When thoroughly cured, the platen is brushed to remove all fibers that are not firmly adherent to the platen surface, which leaves a suedetted surface resembling fine, hard, close grained felt,

but with-a notably less amount of flberends on the surface.

The cover has great wearing quality,cis abe sorbent of noise, is highly tractive to paper used as ina typewriter and protects the surface of the platen against indentation and direct atmos.- phere contact. The quality of rubber remaining in the cement layer 'after curing as an exceedingly thin coating,A is apparently less aected by aging" than the `grade of rubber that must be used in the platen structure proper.

Since, as is well known, fibers of the sort described andused take dyes well, platens oi any desirablecolor "may beproduced, both-for apf-pearance and to identify the different grades of platen materials. To realize all of the. possible advantages of my surface, I coat the exposed v `ends of the platen as well as the perimeter.

It is characteristic of these improved 4platens that none of the original rubber surface of the platen proper or of the set and stiiened cement,

will be visible on, the surface of the platen if cement of proper consistency is used. The cement must be highly viscous but liquid enough to be self-leveling.

Having fully described my improved platen and the steps expedient to follow in making it, what I claim as new and desire to` secure by Letters Patent, isl V 1. As a new article of manufacture, a platen for a Writing machine comprising a body of4 re silient material so formed as to have at least one uniformwriting sub-surface, a thin layer oi?` cementitious material on said sub-surface and a dense, closely laid layer of brous flock-like and-a. dense coating of ock adherent to said cementitlous material andv partly embedded therein in such manner that ya felt-like writing surface is provided without any of the cementitious material or of the sub-surface being exposed.

3. A platen for a writing machine comprising a body of rubber that is provided with a uniformly cylindrical external surface, a uniform thin coating."l of vrubber cement on-said external surface and a uniform coating of short fibersy of wool or the like having one portion of each fiber embedded inthe coating of rubber cement and another portionv unattached and free to constitute a felt-like external writing surface.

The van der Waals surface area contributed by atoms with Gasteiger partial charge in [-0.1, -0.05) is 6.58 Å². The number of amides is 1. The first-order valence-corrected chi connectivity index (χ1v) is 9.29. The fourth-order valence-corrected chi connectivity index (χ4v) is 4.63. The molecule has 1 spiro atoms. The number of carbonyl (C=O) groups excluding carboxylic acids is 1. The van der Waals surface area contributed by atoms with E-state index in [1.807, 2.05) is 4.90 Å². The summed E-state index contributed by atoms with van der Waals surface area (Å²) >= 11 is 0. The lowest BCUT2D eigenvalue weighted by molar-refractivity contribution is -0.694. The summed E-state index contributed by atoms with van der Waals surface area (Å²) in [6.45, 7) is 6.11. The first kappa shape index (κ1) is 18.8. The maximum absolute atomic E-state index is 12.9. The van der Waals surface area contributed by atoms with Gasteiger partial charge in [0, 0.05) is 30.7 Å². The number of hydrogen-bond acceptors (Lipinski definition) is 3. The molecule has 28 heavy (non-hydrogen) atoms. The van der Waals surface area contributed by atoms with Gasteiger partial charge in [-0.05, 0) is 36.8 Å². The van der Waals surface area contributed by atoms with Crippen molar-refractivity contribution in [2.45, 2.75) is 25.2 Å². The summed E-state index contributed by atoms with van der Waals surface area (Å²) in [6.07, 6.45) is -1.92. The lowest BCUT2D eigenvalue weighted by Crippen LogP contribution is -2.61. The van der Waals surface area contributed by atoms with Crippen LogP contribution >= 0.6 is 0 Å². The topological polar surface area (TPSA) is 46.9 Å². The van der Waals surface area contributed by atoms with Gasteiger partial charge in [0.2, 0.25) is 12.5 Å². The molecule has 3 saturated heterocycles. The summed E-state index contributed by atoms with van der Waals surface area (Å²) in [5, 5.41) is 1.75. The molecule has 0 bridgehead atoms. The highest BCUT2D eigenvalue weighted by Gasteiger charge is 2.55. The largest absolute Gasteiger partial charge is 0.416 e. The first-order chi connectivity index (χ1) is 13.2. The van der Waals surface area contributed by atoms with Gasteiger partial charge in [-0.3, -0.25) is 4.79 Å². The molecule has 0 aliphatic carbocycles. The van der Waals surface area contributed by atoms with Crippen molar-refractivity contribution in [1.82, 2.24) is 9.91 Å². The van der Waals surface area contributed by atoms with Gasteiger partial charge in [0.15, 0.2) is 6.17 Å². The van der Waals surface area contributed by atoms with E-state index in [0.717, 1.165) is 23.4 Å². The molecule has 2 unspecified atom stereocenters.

4. The method of making a platen forl a writing machine which consists of forming a body with a. uniformly cylindrical external surface. uniformly coating said external surface with soft cement, applying fibrous flock to said cement coating while the same is softLuntil the entire Awriting surface has taken all of the flock that can be made tocohere therewith, drying the cement land removing the surplus unattached bers of flock.

5. The method of lbuilding up a writing surface on a platen for' a writing machine or the like, which consists of making a vresilient body member and providing it with a uniformlyvcylindricalwritingsub-s'urface, grinding said sub-4 surface, applying a thin layerof liquid cement to the same in viscous liquid form and immedi.

US2203752A 1938-11-12 1938-11-12 Platen and method of manufacturing the same Expired - Lifetime US2203752A (en)

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Cited By (6)

* Cited by examiner, † Cited by third party
Publication number Priority date Publication date Assignee Title
US2496070A (en) * 1946-12-31 1950-01-31 Selsky Albert Method of making flock coated articles
US2622040A (en) * 1948-09-07 1952-12-16 Nat Automotive Fibres Inc Method of making stretchable suede material
US2765496A (en) * 1952-04-03 1956-10-09 Sonoco Products Co Clearer roll construction for textile machines and the like
US2789075A (en) * 1954-09-30 1957-04-16 William F Stahl Method of making paint rollers
DE3736730A1 (en) * 1986-10-31 1988-05-19 Mitsubishi Electric Corp Support device for thermal printer
US4816842A (en) * 1986-07-29 1989-03-28 Konishiroku Photo Industry Co., Ltd. Platen for thermal transfer printer

Cited By (7)

* Cited by examiner, † Cited by third party
Publication number Priority date Publication date Assignee Title
US2496070A (en) * 1946-12-31 1950-01-31 Selsky Albert Method of making flock coated articles
US2622040A (en) * 1948-09-07 1952-12-16 Nat Automotive Fibres Inc Method of making stretchable suede material
US2765496A (en) * 1952-04-03 1956-10-09 Sonoco Products Co Clearer roll construction for textile machines and the like
US2789075A (en) * 1954-09-30 1957-04-16 William F Stahl Method of making paint rollers
US4816842A (en) * 1986-07-29 1989-03-28 Konishiroku Photo Industry Co., Ltd. Platen for thermal transfer printer
US4928134A (en) * 1986-07-29 1990-05-22 Konishiroku Photo Industry Co., Ltd. Platen for thermal transfer printer
DE3736730A1 (en) * 1986-10-31 1988-05-19 Mitsubishi Electric Corp Support device for thermal printer